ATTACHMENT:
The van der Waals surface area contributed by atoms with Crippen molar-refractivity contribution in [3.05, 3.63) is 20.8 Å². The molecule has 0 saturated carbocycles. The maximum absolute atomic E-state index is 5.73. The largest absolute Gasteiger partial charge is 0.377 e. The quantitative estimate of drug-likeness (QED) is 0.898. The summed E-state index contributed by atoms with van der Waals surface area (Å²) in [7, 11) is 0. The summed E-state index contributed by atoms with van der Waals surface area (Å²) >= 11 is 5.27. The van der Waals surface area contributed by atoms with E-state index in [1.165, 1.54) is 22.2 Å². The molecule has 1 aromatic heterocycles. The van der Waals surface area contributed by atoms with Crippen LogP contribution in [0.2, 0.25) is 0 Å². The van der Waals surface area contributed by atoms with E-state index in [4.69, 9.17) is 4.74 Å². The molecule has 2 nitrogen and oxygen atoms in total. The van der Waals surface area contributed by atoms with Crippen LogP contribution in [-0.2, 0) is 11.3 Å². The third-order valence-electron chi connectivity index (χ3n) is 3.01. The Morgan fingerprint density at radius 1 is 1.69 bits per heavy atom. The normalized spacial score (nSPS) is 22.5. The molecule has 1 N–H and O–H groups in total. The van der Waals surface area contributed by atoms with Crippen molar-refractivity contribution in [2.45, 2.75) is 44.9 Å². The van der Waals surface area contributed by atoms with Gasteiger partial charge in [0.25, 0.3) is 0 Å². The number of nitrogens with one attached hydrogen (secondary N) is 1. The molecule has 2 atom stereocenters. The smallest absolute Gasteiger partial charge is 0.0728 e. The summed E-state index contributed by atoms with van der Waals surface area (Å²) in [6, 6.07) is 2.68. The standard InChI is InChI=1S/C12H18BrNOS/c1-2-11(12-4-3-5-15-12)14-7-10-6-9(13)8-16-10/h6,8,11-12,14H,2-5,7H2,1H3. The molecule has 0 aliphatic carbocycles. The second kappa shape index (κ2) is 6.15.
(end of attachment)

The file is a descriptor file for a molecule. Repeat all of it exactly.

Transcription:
The van der Waals surface area contributed by atoms with Crippen molar-refractivity contribution in [3.05, 3.63) is 20.8 Å². The molecule has 0 saturated carbocycles. The maximum absolute atomic E-state index is 5.73. The largest absolute Gasteiger partial charge is 0.377 e. The quantitative estimate of drug-likeness (QED) is 0.898. The summed E-state index contributed by atoms with van der Waals surface area (Å²) in [7, 11) is 0. The summed E-state index contributed by atoms with van der Waals surface area (Å²) >= 11 is 5.27. The van der Waals surface area contributed by atoms with E-state index in [1.165, 1.54) is 22.2 Å². The molecule has 1 aromatic heterocycles. The van der Waals surface area contributed by atoms with Crippen LogP contribution in [0.2, 0.25) is 0 Å². The van der Waals surface area contributed by atoms with E-state index in [4.69, 9.17) is 4.74 Å². The molecule has 2 nitrogen and oxygen atoms in total. The van der Waals surface area contributed by atoms with Crippen LogP contribution in [-0.2, 0) is 11.3 Å². The third-order valence-electron chi connectivity index (χ3n) is 3.01. The Morgan fingerprint density at radius 1 is 1.69 bits per heavy atom. The normalized spacial score (nSPS) is 22.5. The molecule has 1 N–H and O–H groups in total. The van der Waals surface area contributed by atoms with Crippen molar-refractivity contribution in [2.45, 2.75) is 44.9 Å². The van der Waals surface area contributed by atoms with Gasteiger partial charge in [0.25, 0.3) is 0 Å². The number of nitrogens with one attached hydrogen (secondary N) is 1. The molecule has 2 atom stereocenters. The smallest absolute Gasteiger partial charge is 0.0728 e. The summed E-state index contributed by atoms with van der Waals surface area (Å²) in [6, 6.07) is 2.68. The standard InChI is InChI=1S/C12H18BrNOS/c1-2-11(12-4-3-5-15-12)14-7-10-6-9(13)8-16-10/h6,8,11-12,14H,2-5,7H2,1H3. The molecule has 0 aliphatic carbocycles. The second kappa shape index (κ2) is 6.15.